The unforeseen shift to virtual learning during the COVID-19 pandemic required instructors and students to face unprecedented learning challenges. Under these circumstances, Chinese international students who intended to come to the U.S. to begin their studies were required to remotely access their courses while still residing in China, which included a general chemistry laboratory course. Research suggests that English language learners (ELL) face a substantial language barrier in science-based courses as they must simultaneously be proficient in English as well as in the discipline-specific academic language; however, little is understood about how ELLs navigate these challenges in the context of a virtual chemistry laboratory course. This study examined the perceptions of Chinese international students about their learning as well as the tools/strategies they used to navigate the language barrier in the virtual laboratory course. Results suggest that although the participants perceived the virtual laboratory space as a safe and low-pressured environment to run experiments, they experienced difficulties in comprehending procedures adequately which potentially hindered them from developing a deeper understanding of the experiments. The types of strategies and tools that students used to navigate between their first language, the English language, and the academic language associated with chemistry mainly supported surface level learning. These findings underscore the need to identify and develop more sophisticated instructional strategies that help students navigate interlanguage spaces and reach higher levels of learning.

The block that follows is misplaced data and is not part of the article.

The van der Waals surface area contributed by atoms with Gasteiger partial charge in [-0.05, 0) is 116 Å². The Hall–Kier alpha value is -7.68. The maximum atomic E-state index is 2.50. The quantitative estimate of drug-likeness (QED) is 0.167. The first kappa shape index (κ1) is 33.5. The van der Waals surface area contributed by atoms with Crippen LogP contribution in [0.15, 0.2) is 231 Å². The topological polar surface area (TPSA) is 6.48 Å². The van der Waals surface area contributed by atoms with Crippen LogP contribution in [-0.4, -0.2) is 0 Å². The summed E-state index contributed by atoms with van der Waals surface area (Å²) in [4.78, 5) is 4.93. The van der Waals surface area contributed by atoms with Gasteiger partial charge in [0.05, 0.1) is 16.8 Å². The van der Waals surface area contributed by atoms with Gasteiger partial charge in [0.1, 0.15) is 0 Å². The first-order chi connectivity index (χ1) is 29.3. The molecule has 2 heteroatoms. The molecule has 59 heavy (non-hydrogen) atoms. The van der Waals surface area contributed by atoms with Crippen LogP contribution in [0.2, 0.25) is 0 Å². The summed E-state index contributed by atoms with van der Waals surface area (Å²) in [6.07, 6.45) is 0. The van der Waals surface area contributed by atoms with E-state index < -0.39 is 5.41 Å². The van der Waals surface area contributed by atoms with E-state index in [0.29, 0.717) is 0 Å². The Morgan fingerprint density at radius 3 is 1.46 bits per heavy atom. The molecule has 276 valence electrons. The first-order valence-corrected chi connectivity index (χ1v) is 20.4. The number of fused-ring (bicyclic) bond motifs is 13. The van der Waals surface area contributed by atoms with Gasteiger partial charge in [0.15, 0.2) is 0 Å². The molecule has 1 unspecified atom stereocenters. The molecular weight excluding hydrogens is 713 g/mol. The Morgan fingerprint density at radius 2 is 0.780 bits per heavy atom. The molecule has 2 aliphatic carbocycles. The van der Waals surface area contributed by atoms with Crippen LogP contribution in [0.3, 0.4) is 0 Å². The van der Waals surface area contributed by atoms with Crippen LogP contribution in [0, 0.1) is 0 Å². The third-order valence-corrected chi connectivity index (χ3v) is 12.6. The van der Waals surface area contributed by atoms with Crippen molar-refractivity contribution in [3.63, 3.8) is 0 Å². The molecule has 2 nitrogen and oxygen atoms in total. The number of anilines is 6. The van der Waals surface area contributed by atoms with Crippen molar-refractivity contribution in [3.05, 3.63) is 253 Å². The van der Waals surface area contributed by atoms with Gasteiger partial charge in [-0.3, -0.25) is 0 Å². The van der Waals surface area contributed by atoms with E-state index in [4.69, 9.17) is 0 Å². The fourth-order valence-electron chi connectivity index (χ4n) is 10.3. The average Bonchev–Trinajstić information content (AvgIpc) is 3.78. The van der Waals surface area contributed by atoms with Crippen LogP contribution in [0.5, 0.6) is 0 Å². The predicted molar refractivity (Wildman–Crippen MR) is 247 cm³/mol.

All Science Journal Classification (ASJC) codes
- Chemistry (miscellaneous)